If we want to show animation, what we need is a set of images (often using a spritesheet) and then a way to play those images on top of each other in rapid succession to give us the illusion that the object is really moving. Each individual image, or sprite, is a frame and we will need to display each frame in a continuous movement to create a loop.

In order to create the animation, we will need to create a loop to:

  1. Load the image,
  2. Update the image to each frame,
  3. Draw the frame to the window.

Loading images

We will use separate explosion animations for when the asteroids explodes and for when our ship explodes.

Let’s load the images for our types of explosions.

We have three different situations in which we will need to animate explosions (when an asteroid explodes (large), when an asteroid hits our ship (small), and when our ship or enemy ships explode (ship)). In line 2, we create a dictionary called explosion_anim, and in lines 3 – 5 create the keys. The keys will be used later when we are deciding what kind of explosion animation we need to display.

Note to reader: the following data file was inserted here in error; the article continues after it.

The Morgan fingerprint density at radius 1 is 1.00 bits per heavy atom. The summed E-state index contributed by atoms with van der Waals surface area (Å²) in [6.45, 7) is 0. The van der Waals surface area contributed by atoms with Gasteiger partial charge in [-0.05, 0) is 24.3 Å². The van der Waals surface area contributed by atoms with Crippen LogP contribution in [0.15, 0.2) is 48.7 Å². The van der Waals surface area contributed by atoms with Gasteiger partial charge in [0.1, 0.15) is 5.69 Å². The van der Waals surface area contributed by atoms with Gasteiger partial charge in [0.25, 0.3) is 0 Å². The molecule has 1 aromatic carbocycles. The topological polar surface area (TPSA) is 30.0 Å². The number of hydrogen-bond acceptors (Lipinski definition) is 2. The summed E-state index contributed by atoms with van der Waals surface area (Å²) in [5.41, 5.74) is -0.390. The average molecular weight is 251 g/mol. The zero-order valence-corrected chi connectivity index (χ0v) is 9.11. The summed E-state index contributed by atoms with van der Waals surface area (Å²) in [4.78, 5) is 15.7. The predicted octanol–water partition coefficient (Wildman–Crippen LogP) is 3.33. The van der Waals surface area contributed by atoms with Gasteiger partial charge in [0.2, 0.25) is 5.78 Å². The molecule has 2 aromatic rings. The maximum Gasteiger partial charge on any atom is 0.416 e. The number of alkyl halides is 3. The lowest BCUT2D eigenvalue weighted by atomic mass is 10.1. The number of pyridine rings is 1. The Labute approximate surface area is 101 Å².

For the large and small explosions, there are 5 images that we need to cycle through. We locate the images based on their file names in line 7, then load them. Finally, we rescale the image sizes depending upon if they are large or not in lines 10 – 13.

The following code loads the explosion for the player’s and enemy ships. There are 10 images for the player explosion, so we need to load all 10 images using the for loop in line 1.